As a youngster, Garry Tonon spent much of his life looking up at his classmates. The young American was one of the smallest kids in his school year, and it led to him being on the receiving end of bullying and abuse.
While it was a thoroughly unpleasant experience for young Tonon, it helped shape him into the man he is today.
“I was always a step behind in terms of size and maturity. I was an easy target for that sort of thing,” said the 26-year-old New Yorker. “But it was not like I was picked on, and did not do anything or say anything about it.
“If somebody tried to pick on me, I would always stand up for myself. It would not always work, but I would always stand up for myself, and most times, I would fend people off.
“That kind of bullying culture, to a certain degree, helped me become stronger mentally. It helped me to learn to stand up for myself, and not take anything from anybody.”
Tonon was raised by his mother, who worked with children with special needs. That led him to become more protective of others.
“Being raised by my mother, I adapted a more non-confrontational attitude,” he explained.
“I did not look for conflict. She worked with special needs kids, so I spent most of my life helping people who were not in the best circumstances. My nature was more to help someone who was not doing so well, as opposed to starting conflict with somebody.”
Tonon’s athletic endeavours started when he began wrestling, where he learned that without determination and persistence, the battle is already lost.
“It is a rough and tumble sport. It is not a sport for weak-minded individuals. They cannot survive that. It can build you up to become a stronger person, but at the same time, if you do not get built up, you will quit,” he explained.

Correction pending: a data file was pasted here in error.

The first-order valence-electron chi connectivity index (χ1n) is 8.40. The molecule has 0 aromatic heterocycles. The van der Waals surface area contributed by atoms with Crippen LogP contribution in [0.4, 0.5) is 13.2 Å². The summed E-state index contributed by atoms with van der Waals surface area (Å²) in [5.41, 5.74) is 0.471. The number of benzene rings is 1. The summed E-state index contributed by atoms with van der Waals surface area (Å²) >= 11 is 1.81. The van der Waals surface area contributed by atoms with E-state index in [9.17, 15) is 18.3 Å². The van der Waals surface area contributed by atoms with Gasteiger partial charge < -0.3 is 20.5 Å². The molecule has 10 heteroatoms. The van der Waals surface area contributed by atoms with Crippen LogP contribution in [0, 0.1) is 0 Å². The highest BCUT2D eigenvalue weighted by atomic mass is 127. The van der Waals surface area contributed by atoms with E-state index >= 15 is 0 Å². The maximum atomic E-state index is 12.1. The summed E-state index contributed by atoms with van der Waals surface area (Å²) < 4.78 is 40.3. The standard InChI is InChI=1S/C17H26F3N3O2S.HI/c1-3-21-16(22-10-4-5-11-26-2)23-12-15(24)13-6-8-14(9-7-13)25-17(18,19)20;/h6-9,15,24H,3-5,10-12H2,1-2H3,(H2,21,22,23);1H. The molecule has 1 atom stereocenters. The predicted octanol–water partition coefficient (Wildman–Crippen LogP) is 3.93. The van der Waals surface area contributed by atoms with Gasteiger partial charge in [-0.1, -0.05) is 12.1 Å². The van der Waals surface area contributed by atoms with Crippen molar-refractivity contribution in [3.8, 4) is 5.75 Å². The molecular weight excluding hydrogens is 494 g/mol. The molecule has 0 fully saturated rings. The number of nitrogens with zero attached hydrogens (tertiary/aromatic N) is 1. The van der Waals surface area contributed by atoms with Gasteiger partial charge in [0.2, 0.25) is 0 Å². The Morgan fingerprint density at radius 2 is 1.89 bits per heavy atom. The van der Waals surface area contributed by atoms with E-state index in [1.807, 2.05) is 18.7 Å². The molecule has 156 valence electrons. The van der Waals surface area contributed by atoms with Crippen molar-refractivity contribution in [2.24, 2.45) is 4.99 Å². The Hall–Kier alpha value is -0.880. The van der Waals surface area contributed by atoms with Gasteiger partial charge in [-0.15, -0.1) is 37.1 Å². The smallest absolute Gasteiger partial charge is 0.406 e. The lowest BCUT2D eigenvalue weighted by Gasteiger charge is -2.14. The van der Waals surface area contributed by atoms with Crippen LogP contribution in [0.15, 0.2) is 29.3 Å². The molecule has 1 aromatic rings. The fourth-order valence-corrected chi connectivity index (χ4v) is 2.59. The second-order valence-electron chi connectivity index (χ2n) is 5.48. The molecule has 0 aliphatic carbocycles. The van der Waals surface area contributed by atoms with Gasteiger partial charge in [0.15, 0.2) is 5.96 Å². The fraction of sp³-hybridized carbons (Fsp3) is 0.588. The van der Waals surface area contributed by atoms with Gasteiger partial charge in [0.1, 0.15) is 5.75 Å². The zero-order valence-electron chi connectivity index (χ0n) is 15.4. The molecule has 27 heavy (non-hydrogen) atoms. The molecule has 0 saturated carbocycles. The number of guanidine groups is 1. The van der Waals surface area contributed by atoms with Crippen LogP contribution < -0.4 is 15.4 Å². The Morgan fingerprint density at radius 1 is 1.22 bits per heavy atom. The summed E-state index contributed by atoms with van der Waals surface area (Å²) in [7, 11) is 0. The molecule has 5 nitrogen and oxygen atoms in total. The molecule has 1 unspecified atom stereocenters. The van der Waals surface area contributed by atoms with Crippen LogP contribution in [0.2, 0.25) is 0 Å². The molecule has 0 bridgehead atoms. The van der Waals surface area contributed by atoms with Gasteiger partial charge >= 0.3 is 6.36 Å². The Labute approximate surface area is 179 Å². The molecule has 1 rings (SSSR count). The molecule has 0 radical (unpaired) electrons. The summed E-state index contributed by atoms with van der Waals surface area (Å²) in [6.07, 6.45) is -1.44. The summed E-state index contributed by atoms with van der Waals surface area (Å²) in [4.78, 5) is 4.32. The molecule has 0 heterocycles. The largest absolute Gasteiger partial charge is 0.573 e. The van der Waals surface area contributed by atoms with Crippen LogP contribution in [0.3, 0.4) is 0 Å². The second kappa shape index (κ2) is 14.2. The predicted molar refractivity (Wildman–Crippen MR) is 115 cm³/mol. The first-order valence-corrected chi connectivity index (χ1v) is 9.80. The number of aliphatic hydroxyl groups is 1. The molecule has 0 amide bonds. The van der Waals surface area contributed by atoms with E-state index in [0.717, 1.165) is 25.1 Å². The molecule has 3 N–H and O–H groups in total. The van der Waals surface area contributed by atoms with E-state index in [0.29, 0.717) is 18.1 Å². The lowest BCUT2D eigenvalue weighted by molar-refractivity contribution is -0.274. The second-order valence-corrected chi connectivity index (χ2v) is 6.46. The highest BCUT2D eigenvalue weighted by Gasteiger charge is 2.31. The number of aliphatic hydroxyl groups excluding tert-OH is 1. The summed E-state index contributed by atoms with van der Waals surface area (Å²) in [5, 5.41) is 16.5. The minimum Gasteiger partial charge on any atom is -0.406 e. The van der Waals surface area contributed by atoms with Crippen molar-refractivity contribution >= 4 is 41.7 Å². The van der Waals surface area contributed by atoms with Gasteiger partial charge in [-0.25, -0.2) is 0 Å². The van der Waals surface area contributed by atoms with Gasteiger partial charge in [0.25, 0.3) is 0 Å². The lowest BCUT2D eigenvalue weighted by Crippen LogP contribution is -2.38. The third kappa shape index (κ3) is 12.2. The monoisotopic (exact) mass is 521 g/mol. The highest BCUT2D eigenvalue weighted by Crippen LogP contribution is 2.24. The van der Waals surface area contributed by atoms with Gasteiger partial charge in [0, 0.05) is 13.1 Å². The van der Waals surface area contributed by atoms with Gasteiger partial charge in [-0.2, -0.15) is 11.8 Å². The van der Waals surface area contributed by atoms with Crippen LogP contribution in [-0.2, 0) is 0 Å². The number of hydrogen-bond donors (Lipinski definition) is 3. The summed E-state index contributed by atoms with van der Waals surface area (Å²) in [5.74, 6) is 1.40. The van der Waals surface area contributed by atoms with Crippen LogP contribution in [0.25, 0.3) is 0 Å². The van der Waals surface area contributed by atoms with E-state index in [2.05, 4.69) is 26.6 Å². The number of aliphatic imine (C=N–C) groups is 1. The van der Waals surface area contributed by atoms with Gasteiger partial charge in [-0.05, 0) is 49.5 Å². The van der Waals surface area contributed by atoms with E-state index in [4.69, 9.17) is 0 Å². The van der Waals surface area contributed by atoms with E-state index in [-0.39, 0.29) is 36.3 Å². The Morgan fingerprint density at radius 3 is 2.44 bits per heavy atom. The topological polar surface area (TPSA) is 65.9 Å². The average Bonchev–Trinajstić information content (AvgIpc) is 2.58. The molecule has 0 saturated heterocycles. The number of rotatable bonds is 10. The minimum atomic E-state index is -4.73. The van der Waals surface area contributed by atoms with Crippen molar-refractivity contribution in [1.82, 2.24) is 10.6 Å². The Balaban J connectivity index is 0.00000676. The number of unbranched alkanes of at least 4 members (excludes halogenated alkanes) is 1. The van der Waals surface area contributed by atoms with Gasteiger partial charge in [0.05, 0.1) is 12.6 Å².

“A lot of alphas tend to stick around, and those are the experienced guys. When a lot of alpha males get together, bullying just ensues. That is just what happens. They are jockeying for position. It happens in primates as well.”
It’s a tough, unforgiving environment, but Tonon adapted to it swiftly, and eventually discovered the discipline that would change his life – Brazilian jiu-jitsu.
“I was doing wrestling at the time, but had never even heard of this sport until one of my friends, who was doing wrestling at age 14, started to do jiu-jitsu, and he was telling me about it,” said Tonon.
“At first, I did not even believe him. He was like, ‘It’s kind of like wrestling, except we try to choke each other.’ And I’m like, ‘That’s crazy! That’s not real!’ I thought it was professional wrestling. I figured nobody would let kids do that to each other.
“So he invited me to a competition. I went, and I was like, ‘This is so cool.’ After that, he started showing me videos and all sorts of things, and I became more immersed in that culture.”
The rest, as they say, is history. Tonon rose through the ranks to become one of the most respected and feared grapplers in the world.
Now, having mastered the mats, he’s attacking a new challenge, as he steps into the cage under full ONE rules for the very first time against Richard “Notorious” Corminal at ONE: IRON WILL in Bangkok.
If he takes to the cage as well as he took to the mats, watch out. “The Lion Killer” could rapidly become a serious threat in ONE Championship.